That is the golden package in San Antonio between Gregg Popovich, R.C. Buford and Tim Duncan. That is the package that persuaded LeBron James and Chris Bosh to join Dwyane Wade, Pat Riley and Micky Arison in Miami. And that is what Carmelo Anthony is allegedly trying to build in New York as Henry Abbott of ESPN.com related a few days ago.
Anthony didn't join the Knicks in 2011 to be just a player. He came to build a basketball family. Despite his messy departure from Denver, he came to New York envisioning an opportunity to create a refuge from the backstabbing and intrigue that plagues many teams. [Jeremy] Lin, though by all accounts a great teammate, was seen as a potential threat to what Anthony was creating.
You only have to read the news to learn that those charged with helping an NBA player reach his potential -- the players' association, agents, coaches, teammates, even family and friends -- are not always especially faithful about keeping the player's best interests at heart. The multiple agendas can be conflicting and confusing, on and off the court. By the time they have been in the league a few years, most players have been ripped off or feel shortchanged by somebody or another. It's a bad feeling.
And in particular, on many teams there is very little trust among players, owners, coaches and the front office. Often, it's every man for himself, even amongst teammates.
But, right before our eyes, a lot of that is changing.
When James left Cleveland for Miami, he was protecting himself from mistrust by creating his own family of sorts. He wanted to play with Dwyane Wade and Chris Bosh, longtime friends and teammates on Team USA. He found people to trust in Heat executive Pat Riley -- a much-admired figure among NBA stars -- and in Riley's protégé, Heat coach Erik Spoelstra. And with Riley and Heat owner Micky Arison as the patriarchs of a small front office, and former Miami stars keeping close ties to the team, the Heat had already created the kind of family atmosphere that appealed to LeBron.
This is the NBA reality we are entering.
It is yet to be seen who the Magic will turn to be the foundation of their new basketball family. It seems with Hennigan and his "process" and a young coach who will not rattle the cage like Van Gundy did at times, Orlando is looking for ownership and management to have a bit more control. Maybe that will create an atmosphere that attracts the next crop of superstar free agents to Orlando. Maybe it will not.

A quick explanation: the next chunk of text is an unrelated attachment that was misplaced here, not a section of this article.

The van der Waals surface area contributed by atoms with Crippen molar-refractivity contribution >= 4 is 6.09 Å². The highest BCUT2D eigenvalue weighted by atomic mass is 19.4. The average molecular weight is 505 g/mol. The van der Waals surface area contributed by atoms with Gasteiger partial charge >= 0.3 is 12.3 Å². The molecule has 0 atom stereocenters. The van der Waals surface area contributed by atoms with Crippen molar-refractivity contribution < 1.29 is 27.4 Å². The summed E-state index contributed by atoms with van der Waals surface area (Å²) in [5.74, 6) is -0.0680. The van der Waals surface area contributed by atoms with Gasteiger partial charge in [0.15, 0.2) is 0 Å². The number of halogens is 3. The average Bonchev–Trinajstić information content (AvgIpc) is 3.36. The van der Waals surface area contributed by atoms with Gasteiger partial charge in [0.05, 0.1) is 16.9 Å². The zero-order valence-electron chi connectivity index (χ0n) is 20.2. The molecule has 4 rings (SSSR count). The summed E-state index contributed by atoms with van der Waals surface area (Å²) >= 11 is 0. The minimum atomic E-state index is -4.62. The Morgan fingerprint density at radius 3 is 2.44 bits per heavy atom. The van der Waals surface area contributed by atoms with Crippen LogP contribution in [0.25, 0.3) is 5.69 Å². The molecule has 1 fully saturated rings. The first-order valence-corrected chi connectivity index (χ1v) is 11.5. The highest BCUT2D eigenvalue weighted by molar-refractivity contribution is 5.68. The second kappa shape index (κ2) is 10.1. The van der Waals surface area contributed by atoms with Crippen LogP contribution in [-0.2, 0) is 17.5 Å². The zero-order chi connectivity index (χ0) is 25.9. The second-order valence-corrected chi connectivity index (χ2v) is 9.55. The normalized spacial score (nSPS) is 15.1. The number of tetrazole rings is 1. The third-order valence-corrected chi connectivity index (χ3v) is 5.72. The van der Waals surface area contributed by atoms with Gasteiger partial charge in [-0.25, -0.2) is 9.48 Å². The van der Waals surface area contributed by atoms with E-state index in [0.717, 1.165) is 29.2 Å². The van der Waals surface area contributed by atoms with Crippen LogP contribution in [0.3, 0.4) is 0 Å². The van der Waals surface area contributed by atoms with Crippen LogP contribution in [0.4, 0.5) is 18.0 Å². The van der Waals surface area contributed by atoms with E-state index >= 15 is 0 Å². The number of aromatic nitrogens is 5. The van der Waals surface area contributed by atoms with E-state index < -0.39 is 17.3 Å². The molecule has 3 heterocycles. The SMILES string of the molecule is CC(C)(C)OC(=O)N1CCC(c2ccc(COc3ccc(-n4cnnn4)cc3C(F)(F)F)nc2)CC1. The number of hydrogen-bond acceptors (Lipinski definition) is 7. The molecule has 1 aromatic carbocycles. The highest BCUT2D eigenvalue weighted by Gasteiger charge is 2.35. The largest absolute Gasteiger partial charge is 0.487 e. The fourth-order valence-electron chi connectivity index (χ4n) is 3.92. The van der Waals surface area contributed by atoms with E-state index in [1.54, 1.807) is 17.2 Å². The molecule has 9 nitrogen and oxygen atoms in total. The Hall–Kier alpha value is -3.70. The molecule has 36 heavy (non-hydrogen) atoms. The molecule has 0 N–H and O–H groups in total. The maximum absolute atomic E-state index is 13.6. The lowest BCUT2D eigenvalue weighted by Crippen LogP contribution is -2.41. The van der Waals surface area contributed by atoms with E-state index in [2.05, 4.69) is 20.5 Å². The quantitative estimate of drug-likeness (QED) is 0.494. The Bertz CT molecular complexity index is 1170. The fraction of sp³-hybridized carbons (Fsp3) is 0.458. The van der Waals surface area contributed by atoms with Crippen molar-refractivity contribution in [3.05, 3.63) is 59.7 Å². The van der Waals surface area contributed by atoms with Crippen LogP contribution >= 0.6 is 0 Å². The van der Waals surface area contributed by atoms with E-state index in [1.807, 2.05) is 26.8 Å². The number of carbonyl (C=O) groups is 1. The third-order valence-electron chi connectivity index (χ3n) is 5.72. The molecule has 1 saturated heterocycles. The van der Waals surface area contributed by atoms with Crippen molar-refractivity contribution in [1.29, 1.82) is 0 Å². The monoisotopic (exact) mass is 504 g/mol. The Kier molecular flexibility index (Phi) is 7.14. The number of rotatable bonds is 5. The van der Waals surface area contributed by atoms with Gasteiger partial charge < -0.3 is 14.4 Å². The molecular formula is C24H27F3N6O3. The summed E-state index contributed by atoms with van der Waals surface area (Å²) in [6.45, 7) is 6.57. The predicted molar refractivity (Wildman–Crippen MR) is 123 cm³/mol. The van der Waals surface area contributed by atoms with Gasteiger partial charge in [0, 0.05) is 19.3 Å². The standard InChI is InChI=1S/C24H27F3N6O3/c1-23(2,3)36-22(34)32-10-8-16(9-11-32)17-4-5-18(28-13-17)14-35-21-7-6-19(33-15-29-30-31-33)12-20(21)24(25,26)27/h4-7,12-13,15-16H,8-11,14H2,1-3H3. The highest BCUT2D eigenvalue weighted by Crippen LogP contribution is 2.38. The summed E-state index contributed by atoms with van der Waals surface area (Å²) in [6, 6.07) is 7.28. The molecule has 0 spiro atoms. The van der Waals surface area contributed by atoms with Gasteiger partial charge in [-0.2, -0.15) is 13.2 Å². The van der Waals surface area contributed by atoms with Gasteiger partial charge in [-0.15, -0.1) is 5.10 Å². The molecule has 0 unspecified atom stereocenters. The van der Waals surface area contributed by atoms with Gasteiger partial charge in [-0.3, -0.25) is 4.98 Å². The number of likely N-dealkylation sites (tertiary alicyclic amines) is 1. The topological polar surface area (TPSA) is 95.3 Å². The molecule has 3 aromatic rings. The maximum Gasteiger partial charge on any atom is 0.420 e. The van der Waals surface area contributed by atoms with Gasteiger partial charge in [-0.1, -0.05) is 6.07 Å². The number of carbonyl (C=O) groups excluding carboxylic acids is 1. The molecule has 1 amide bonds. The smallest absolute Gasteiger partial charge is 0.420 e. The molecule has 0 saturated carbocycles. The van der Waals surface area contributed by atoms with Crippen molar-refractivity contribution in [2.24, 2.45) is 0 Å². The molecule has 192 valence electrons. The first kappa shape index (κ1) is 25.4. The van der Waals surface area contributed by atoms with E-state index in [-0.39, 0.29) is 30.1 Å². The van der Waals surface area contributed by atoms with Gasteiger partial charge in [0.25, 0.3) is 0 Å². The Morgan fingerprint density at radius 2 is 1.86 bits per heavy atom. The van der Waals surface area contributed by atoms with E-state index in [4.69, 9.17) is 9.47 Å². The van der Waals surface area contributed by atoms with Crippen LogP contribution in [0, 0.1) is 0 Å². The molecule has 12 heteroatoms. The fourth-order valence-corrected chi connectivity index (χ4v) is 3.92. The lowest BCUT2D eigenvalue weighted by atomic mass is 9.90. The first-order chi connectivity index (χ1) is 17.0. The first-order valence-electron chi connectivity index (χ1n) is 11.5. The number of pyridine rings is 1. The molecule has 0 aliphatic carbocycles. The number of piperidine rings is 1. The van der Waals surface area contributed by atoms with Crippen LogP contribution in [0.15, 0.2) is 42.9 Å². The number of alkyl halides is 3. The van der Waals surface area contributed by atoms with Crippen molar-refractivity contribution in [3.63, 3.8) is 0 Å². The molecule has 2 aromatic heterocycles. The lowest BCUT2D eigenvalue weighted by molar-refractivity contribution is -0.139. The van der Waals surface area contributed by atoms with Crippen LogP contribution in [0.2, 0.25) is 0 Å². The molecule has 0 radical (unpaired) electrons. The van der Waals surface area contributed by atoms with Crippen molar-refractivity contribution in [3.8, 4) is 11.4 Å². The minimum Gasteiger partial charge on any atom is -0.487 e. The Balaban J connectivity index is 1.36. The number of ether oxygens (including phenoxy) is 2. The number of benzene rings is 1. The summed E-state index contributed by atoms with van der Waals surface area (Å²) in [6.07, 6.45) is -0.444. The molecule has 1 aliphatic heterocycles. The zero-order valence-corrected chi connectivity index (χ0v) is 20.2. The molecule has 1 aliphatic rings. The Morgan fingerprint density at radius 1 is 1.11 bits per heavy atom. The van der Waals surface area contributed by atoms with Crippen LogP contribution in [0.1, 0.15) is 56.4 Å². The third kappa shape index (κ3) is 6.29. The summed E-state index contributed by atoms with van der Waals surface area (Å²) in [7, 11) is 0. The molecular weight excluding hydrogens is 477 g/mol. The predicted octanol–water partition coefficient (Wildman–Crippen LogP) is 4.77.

The Magic have gone the way of the "primadonna superstar." Dwight Howard may not have been one of those when he was drafted or as he matured. But he became one with the way he handled his impending free agency and trade requests. The constant back and forth has turned off fans and left everyone ready to move on.
In other words, Orlando was not a family anymore. It was a bickering, squabbling mess full of internal strife. The exact thing Abbott believes the elite players are trying to avoid as they empower themselves in new ways.
It is not far-fetched to think that the Magic are looking for a bit more control and a bit more peace in the next iteration of this team. Perhaps they are looking to establish the program for when that next star comes so they can explain the process to the next star and include him in that process. Or, perhaps, the Magic are trying to establish a franchise or a process that gives the management the power to control the franchise's future, wresting it away from the player-driven trend emerging around the NBA.
The process for the Magic is still developing. It is going to take much longer than this summer to do so. Winning a championship will take finding that partner in a star to build around -- one that believes in what Hennigan is building -- and then the patience from all sides to let the process work, so to speak.
Right now, management and ownership are heavily involved. They are working together to make sure they get this decision right and are on the same page moving out of the Dwight Howard era. Whether such a close partnership will attract the next star to come through Orlando, only time will tell us that as Hennigan's process develops and evolves.